Anomaly Detection can get intimidating when you hear it for the first time. You probably think about mathematical standard deviation calculations or just a hard process to set up. But it doesn’t have to be when you look at what it essentially is. It is the identification of unusual events in your data, such as an unusual amount of activity. This is exactly what we did here at Knack. We tackled the problem from the ground up and had a proof of concept ready in no time. In this blog post, I’ll walk you through the process of how we built a simple yet effective anomaly detection process.

Anomaly Detection at Knack

When we started to realize we want to capture those unusual events from users, we got to work. I was tasked with figuring out a simple, yet effective process that allows us to capture this type of data. Initially, we had this process in our Business Intelligence (BI) tool within Metabase. This was very tedious as it required manual execution of the dashboard, there was no alerting, and there was no automation. These were all pain points that our Operations team had voiced. The Metabase dashboard only had a few queries with parameters that we identified as being outside the norm. To identify what was outside the norm, we took a look at user behavior in our data and ran a manual analysis. This allowed us to query specifically on the data and detect those anomalies.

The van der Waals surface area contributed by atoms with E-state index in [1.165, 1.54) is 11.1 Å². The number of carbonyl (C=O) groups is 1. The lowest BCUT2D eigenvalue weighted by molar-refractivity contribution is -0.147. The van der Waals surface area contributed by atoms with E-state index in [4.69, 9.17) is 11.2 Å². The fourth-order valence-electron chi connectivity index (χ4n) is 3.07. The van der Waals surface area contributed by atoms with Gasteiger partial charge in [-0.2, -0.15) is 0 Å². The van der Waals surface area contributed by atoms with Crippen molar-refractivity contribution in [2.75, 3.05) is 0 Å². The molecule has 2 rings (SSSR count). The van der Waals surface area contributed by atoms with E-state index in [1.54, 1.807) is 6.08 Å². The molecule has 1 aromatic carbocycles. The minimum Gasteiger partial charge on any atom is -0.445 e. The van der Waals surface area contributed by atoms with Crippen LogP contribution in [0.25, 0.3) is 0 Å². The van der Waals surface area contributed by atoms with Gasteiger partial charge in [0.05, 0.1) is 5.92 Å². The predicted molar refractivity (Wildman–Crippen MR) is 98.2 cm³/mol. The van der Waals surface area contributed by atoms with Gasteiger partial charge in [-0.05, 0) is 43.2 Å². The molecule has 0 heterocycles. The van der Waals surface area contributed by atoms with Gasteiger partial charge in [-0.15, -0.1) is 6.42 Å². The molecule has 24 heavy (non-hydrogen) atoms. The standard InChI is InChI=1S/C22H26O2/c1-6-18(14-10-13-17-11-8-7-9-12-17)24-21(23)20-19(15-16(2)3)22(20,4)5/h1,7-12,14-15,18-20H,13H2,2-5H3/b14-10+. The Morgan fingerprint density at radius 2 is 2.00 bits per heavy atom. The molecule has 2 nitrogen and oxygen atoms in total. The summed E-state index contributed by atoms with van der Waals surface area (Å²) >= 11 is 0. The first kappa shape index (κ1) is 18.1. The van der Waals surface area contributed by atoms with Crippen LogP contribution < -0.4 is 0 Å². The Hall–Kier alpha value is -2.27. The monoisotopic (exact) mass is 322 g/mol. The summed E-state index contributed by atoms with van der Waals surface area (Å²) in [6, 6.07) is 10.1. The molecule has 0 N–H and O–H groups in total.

I started researching how best to achieve anomaly detection and quickly realized that a lot of solutions that I saw were going to take a heavy lift to get off the ground. I took a step back and looked at how I could incorporate a method of anomaly detection into our current data pipeline. On a high level, our data pipeline, consists of Meltano and Airflow. Meltano and Airflow enable us to run DAGs (Directed Acyclic Graphs) on a certain schedule, which will solve one of our pain points, automation. Having that piece in order already, all I needed to think about was how I can detect those anomalies. I asked myself, how can I incorporate the anomalies that we already have on our Metabase dashboard? I can use the already defined anomalies with their parameters to write an SQL query to capture those. This is where I went from research to come up with a path forward. As mentioned above, these anomaly parameters were defined by manual analysis. I did come up with my own as well to check and query for. I started writing queries and testing them on our staging data. After I finished writing and validating those queries, I was ready to tackle the next step. How can we run this on an automated schedule?